- anonymous

Been stuck for hours
The function H(t) = −16t2 + 90t + 50 shows the height H(t), in feet, of a projectile after t seconds. A second object moves in the air along a path represented by g(t) = 28 + 48.8t, where g(t) is the height, in feet, of the object from the ground at time t seconds.
Part A: Create a table using integers 1 through 4 for the 2 functions. Between what 2 seconds is the solution to H(t) = g(t) located? How do you know? (6 points)
Part B: Explain what the solution from Part A means in the context of the problem. (4 points)

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- anonymous

- anonymous

Anybody got an idea? I'm basically just needing help on part A.

- mathstudent55

Start by evaluating both functions at t = 1, t = 2, t = 3, t = 4

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## More answers

- anonymous

16 90 28 48?

- anonymous

- mathstudent55

How did you get 16?

- mathstudent55

H(t) = −16t2 + 90t + 50
Let t = 1.
What do you get for H(1) ?

- anonymous

I just found it, idk how i got it, I guessed on it

- anonymous

How do i find h(1)

- anonymous

Like, i'm 100% lost on how I make these, I found some functions but idk how to graph them, can you explain?

- mathstudent55

H(t) = −16t2 + 90t + 50
To find H(1) you replace t with 1, and you evaluate the expression.
H(1) = -16(1)^2 + 90(1) + 50

- mathstudent55

H(1) = -16 + 90 + 50 = 124
Now you need H(2).
Replace t with 2 in the H(t) function and evaluate the right side.
H(2) = -16(2^2) + 90(2) + 50

- anonymous

How do I evaluate it? Like how'd you get that

- anonymous

1 is H(1) = -16 + 90 + 50 = 124, I need to solve for 2,3, and 4?

- anonymous

- anonymous

I need to find 2,3,4 but how?

- mathstudent55

Evaluating an expression is just using arithmetic to calculate what it is equal to.

- mathstudent55

For t = 2, you get
H(2) = -16(2^2) + 90(2) + 50
What is the right side equal to?

- anonymous

H(2) = -16(2v2) + 180 + 50?

- mathstudent55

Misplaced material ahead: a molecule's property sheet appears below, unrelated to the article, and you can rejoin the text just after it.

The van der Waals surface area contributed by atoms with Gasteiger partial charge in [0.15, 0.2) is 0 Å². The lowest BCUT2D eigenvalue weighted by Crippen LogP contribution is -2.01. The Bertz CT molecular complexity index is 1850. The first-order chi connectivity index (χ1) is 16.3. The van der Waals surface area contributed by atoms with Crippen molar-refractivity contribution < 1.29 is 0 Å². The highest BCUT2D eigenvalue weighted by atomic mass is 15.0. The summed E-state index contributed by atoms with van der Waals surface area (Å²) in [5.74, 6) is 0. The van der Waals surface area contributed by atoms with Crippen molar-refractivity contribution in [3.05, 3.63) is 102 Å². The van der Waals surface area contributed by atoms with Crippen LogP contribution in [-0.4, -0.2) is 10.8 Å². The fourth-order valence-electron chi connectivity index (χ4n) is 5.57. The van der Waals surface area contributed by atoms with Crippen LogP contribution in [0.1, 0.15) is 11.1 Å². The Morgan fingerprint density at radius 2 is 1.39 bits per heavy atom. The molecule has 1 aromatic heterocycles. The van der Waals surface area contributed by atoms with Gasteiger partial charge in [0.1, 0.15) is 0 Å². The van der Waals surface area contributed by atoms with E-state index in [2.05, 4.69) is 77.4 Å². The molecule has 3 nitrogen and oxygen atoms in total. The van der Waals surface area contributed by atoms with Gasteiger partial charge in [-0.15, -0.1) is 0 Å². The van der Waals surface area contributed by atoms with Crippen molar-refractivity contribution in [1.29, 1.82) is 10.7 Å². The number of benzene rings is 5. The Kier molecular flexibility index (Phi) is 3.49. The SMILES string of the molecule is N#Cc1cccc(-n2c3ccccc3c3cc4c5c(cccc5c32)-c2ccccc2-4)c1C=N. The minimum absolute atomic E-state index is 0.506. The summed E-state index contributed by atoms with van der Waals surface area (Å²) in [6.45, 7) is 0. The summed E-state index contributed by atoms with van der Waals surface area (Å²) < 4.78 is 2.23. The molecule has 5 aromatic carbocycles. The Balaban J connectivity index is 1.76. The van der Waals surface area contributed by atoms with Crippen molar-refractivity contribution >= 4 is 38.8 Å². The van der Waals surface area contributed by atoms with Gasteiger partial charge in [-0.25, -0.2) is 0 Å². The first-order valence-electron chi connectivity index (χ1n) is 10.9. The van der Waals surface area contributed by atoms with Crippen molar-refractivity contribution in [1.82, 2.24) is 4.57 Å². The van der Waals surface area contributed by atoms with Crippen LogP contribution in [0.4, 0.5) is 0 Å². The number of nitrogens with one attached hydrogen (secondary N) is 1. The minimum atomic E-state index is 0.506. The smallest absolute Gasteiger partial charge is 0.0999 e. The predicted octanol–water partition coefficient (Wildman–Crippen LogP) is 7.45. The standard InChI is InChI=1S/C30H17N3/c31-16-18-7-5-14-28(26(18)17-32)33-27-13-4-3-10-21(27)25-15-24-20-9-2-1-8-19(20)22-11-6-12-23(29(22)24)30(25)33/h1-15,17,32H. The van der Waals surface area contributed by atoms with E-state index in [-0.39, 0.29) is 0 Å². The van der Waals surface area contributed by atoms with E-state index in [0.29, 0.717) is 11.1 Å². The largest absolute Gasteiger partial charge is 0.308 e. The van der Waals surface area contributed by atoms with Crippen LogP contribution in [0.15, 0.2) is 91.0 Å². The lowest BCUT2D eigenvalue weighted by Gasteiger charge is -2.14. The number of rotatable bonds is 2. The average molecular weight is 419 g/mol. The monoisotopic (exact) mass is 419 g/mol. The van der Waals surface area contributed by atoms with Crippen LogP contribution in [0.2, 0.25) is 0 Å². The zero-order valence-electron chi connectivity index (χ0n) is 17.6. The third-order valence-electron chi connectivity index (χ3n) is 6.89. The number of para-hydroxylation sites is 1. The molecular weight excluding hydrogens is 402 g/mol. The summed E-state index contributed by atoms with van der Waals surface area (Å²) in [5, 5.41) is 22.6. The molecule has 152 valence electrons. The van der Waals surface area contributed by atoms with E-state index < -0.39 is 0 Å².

If I asked you what is 2 + 2, would you answer 2 + 2, or would you answer 4?

- anonymous

H(2) -16^4 + 230?

- mathstudent55

good, keep going

- anonymous

H(2) - 64 + 230?

- mathstudent55

good

- mathstudent55

H(2) = - 64 + 230?

- anonymous

So it'd be H(2) = 294, or since 64 is negative would it be H(2) = 166?

- mathstudent55

H(2) = 166

- mathstudent55

So far we have:
H(1) = 124
H(2) = 166
Now we still need H(3) and H(4) for function H(t)
H(t) = −16t2 + 90t + 50
H(3) = -16(3)^2 + 90(3) + 50

- anonymous

H(3) = -96 + 320

- anonymous

H(3) = 224?

- mathstudent55

No.
First do 3^2

- anonymous

9

- mathstudent55

H(3) = -16(3)^2 + 90(3) + 50
H(3) = -16(9) + 90(3) + 50
Now do -16 * 9. You already have 90(3) + 50 = 320

- anonymous

-144

- anonymous

-144 + 270 + 50 right?

- mathstudent55

yes

- anonymous

H(3)=176?

- mathstudent55

Correct.
Now we need H(4)
H(4) = -16(4)^2 + 90(4) + 50
Remember to start with 4^2 then multiply that by -16

- anonymous

156?

- mathstudent55

I got 154
H(4) = -16(4)^2 + 90(4) + 50 = -256 + 360 + 50 =

- mathstudent55

Ok. We have now function H(t) evaluated at t = 1, t = 2, t = 3, t = 4.
Now we need to do the same for function g(t)

- anonymous

Four more for g(t)?

- anonymous

Alright, what's the functions?

- anonymous

You there math?

- mathstudent55

The g(t) function is simpler. Just multiply the number (1, 2, 3, 4) by 48.8, then add to 28.
g(t) = 28 + 48.8t
g(1) = 28 + 48.8(1) =
g(1) = 28 + 48.8(2) =
g(1) = 28 + 48.8(3) =
g(1) = 28 + 48.8(4) =

- anonymous

g(1) =76.8
g(2)=125.6
g(3)= 174.4
g(4)= 223.2

- mathstudent55

Correct. Great job on function g(t).
Now we place all values in a table like part A asks for.
|dw:1437421534524:dw|

- anonymous

Great, now that the graph's done what now? It says something about what 2 seconds match, or something

- mathstudent55

Part A asks to look at the table and see between which two times the functions H and g have the same value.

- mathstudent55

|dw:1437421963065:dw|

- mathstudent55

Notice that at t = 3, H = 176 and g = 174.4, H is higher,
but at t = 4, H = 154, and g = 223.2, g is higher.
That means at some time between 3 and 4, the functions must have the same value.

- anonymous

I noticed, so that's the answer it requires?

- mathstudent55

The answer to part A is that the objects are at the same height sometime between 3 and 4 seconds.

- mathstudent55

Then the answer to part B is that the objects hit each other at that time between 3 and 4 seconds when their paths cross in the air.

- anonymous

Thank you so much, I honestly would've never figured out how to work this problem. Thanks for the help :))

- mathstudent55

You are welcome.

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